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Details of Financial Advice NZ yet to be worked out

It is too soon to say what the structure of a new professional association to represent financial advisers might look like, says IFA president Michael Dowling.

Friday, June 10th 2016, 6:00AM 8 Comments

by Susan Edmunds

Michael Dowling

The IFA and PAA have revealed plans to work together to develop a new organisation, Financial Advice New Zealand.

PAA president Bruce Cortesi said more needed to be done to promote the value that financial advice and advisers could offer New Zealanders. He said, with the industry structure as it is, that was not being done.

Dowling said he had come to realise that it was not enough for the IFA to promote its own members. Consumers could not understand the difference between financial advisers as a whole and IFA advisers, he said. More work was needed to change consumers’ perception of the industry.

Cortesi and Dowling said it was hoped that Financial Advice New Zealand would end up with more members than the just under 2000 who are currently members of the PAA and IFA.

But Dowling said it not possible yet to say what the structure of Financial Advice New Zealand might be. Until both the IFA and PAA had received a vote of approval from members, it had not been appropriate to delve to that level, he said.

“We both had to be clear we don’t have a mandate from our existing memberships to spend money on developing an organisation, even researching it.”

He said the IFA and PAA had wanted to take a blank slate and look at what the organisations could look like in 10 years, whether that was significantly different from where they currently were, and what steps were needed to take that.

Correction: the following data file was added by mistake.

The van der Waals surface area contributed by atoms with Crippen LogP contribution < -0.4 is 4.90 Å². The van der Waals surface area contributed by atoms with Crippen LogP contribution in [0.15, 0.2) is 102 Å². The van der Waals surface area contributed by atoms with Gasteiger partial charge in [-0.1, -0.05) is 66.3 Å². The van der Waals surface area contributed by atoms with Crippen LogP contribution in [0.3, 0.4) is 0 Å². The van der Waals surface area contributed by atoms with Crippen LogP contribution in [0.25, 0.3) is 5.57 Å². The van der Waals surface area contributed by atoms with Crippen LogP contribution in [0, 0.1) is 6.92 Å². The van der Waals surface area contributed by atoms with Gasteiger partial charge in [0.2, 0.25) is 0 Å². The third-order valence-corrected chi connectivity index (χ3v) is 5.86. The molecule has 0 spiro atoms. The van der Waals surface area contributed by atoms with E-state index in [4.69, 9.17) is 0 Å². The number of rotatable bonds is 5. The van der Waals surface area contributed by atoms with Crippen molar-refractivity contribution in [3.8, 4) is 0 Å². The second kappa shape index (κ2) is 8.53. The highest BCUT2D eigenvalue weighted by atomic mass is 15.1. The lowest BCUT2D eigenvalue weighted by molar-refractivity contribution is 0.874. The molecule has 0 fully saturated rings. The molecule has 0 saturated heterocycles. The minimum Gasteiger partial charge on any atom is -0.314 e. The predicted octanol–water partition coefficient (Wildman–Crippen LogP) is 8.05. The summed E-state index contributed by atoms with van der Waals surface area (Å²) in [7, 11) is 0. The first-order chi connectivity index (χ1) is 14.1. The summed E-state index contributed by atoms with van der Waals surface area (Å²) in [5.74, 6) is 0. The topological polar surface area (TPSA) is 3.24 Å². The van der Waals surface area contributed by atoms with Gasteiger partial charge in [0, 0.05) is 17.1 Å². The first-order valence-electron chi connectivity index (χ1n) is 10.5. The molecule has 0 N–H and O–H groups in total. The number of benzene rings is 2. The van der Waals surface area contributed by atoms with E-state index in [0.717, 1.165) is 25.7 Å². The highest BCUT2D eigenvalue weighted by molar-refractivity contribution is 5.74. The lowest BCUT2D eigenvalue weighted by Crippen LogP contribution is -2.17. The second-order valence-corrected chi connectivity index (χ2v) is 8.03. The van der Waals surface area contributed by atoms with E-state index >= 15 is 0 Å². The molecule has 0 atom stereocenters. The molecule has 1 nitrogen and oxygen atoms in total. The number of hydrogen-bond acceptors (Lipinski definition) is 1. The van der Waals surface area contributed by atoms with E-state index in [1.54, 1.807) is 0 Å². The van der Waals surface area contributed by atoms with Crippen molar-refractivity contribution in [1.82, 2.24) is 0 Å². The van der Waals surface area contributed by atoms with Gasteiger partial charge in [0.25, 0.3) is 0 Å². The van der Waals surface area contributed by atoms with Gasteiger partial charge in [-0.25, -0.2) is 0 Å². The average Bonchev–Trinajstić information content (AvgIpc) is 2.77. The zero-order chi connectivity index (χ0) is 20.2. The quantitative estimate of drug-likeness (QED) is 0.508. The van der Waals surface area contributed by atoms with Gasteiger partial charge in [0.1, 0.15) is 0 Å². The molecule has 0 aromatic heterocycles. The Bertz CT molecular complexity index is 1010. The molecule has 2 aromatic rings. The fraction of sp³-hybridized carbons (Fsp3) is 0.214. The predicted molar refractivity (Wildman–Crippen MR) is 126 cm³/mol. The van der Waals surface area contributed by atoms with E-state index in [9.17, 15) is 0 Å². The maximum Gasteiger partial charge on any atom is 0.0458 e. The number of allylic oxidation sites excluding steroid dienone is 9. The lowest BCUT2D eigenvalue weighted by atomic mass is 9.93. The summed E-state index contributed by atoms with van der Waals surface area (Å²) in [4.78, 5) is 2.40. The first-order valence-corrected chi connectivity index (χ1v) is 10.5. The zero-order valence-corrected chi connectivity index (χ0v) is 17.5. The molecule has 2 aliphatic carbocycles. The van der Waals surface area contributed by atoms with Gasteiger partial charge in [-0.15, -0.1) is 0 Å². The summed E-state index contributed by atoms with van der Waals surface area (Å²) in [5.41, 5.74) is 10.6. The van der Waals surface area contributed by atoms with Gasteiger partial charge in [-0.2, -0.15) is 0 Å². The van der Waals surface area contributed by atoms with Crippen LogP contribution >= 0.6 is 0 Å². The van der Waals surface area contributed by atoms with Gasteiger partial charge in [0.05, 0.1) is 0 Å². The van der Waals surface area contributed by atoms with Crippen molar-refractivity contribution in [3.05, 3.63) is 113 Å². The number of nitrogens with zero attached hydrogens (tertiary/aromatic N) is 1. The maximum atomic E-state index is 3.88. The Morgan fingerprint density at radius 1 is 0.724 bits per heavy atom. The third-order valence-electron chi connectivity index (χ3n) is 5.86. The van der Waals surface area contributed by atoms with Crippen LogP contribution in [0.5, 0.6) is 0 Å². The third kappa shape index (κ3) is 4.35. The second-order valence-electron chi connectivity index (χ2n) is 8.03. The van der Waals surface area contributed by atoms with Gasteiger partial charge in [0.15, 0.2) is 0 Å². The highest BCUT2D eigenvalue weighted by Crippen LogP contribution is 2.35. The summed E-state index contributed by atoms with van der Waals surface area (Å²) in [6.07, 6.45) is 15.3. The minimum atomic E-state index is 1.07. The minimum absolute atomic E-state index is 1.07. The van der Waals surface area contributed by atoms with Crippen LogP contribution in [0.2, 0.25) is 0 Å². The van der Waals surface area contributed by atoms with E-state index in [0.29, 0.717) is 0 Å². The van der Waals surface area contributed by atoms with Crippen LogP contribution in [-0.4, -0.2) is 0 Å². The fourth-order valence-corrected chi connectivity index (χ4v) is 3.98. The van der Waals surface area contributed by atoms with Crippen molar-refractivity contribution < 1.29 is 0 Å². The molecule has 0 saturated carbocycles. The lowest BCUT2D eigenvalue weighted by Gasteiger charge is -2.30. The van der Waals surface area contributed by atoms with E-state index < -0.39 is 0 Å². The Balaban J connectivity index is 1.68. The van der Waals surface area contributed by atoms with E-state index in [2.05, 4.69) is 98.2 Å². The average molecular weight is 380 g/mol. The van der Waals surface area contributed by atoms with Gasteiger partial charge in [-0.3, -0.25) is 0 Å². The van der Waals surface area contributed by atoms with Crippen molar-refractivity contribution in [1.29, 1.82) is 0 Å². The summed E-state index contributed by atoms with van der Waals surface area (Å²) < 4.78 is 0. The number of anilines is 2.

“This is bigger than just our organisation. If we understand what we are looking to achieve, it doesn’t have to be exclusive. We don’t know yet it fi it would mean the PAA and IFA have to close down. It’s just what can we look like in 10 years, if we want to move to that now we might do that but if we need six years to think and develop that’s what we will do.”

Concerns raised about the status of CFP – a qualification administered in New Zealand by IFA – were valid, he said. CFPs were as few as 1% of all advisers.

“That’s a legitimate concern to have. But it is not our intent to have any group fall by the wayside. One of the things we’ve got to look at is how do we protect the interests of all advisers, how do we ensure specific areas are still catered for?

Tags: IFA PAA Professional Advisers Associations

« PAA and IFA reveal plans to launch new, unified organisationLVR restrictions to be reviewed »

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Comments from our readers

On 10 June 2016 at 9:34 am R1 said:
Re the last paragraph, I would suggest that there are some advisors whose interests you do not want to protect but rather weed out. Structured CPD around the knowledge, standards and processes for providing best practice financial advise would tick a lot of boxes for me and I expect many others in the industry.
On 10 June 2016 at 1:20 pm Majella said:
@R1 - couldn't agree more. I keep coming across a particular group, based in AKLD but with tentacles as far south as Dunedin, that gives egregiously incorrect-to-the-point-of-negligent 'advice' and will roll ANY policy they come across. We could certainly do with these guys, and their ilk, either being weeded out or, at least, brought up to a minimum standard.
On 10 June 2016 at 10:24 pm Ron Flood said: